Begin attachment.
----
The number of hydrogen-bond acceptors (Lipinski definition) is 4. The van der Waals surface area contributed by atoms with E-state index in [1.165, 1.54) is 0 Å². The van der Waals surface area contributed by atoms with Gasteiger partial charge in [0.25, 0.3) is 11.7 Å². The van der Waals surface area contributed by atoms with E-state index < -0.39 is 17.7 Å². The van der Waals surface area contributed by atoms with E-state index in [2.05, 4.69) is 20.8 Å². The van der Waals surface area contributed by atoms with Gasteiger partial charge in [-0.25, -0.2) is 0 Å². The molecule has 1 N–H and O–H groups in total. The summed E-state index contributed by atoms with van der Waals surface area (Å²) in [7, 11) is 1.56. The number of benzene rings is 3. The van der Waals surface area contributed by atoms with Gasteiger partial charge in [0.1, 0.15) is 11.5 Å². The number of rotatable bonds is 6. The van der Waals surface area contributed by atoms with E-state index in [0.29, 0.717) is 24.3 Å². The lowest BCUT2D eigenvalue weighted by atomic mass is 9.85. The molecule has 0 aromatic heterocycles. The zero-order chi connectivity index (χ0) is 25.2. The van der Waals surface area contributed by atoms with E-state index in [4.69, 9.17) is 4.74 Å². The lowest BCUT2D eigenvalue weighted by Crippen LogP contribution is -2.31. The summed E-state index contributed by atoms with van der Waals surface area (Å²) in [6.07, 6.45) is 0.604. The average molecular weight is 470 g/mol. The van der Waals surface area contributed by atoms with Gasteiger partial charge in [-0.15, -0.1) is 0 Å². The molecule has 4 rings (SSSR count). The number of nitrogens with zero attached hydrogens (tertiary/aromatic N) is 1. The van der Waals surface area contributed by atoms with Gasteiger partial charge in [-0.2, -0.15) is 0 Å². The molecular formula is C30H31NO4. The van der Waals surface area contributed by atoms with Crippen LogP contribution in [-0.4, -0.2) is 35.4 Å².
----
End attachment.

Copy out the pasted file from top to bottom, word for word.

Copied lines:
The number of hydrogen-bond acceptors (Lipinski definition) is 4. The van der Waals surface area contributed by atoms with E-state index in [1.165, 1.54) is 0 Å². The van der Waals surface area contributed by atoms with Gasteiger partial charge in [0.25, 0.3) is 11.7 Å². The van der Waals surface area contributed by atoms with E-state index < -0.39 is 17.7 Å². The van der Waals surface area contributed by atoms with E-state index in [2.05, 4.69) is 20.8 Å². The van der Waals surface area contributed by atoms with Gasteiger partial charge in [-0.25, -0.2) is 0 Å². The molecule has 1 N–H and O–H groups in total. The summed E-state index contributed by atoms with van der Waals surface area (Å²) in [7, 11) is 1.56. The number of benzene rings is 3. The van der Waals surface area contributed by atoms with Gasteiger partial charge in [0.1, 0.15) is 11.5 Å². The number of rotatable bonds is 6. The van der Waals surface area contributed by atoms with E-state index in [0.29, 0.717) is 24.3 Å². The lowest BCUT2D eigenvalue weighted by atomic mass is 9.85. The molecule has 0 aromatic heterocycles. The zero-order chi connectivity index (χ0) is 25.2. The van der Waals surface area contributed by atoms with E-state index in [4.69, 9.17) is 4.74 Å². The lowest BCUT2D eigenvalue weighted by Crippen LogP contribution is -2.31. The summed E-state index contributed by atoms with van der Waals surface area (Å²) in [6.07, 6.45) is 0.604. The average molecular weight is 470 g/mol. The van der Waals surface area contributed by atoms with Gasteiger partial charge in [-0.15, -0.1) is 0 Å². The molecule has 4 rings (SSSR count). The number of nitrogens with zero attached hydrogens (tertiary/aromatic N) is 1. The van der Waals surface area contributed by atoms with Gasteiger partial charge in [-0.2, -0.15) is 0 Å². The molecular formula is C30H31NO4. The van der Waals surface area contributed by atoms with Crippen LogP contribution in [-0.4, -0.2) is 35.4 Å².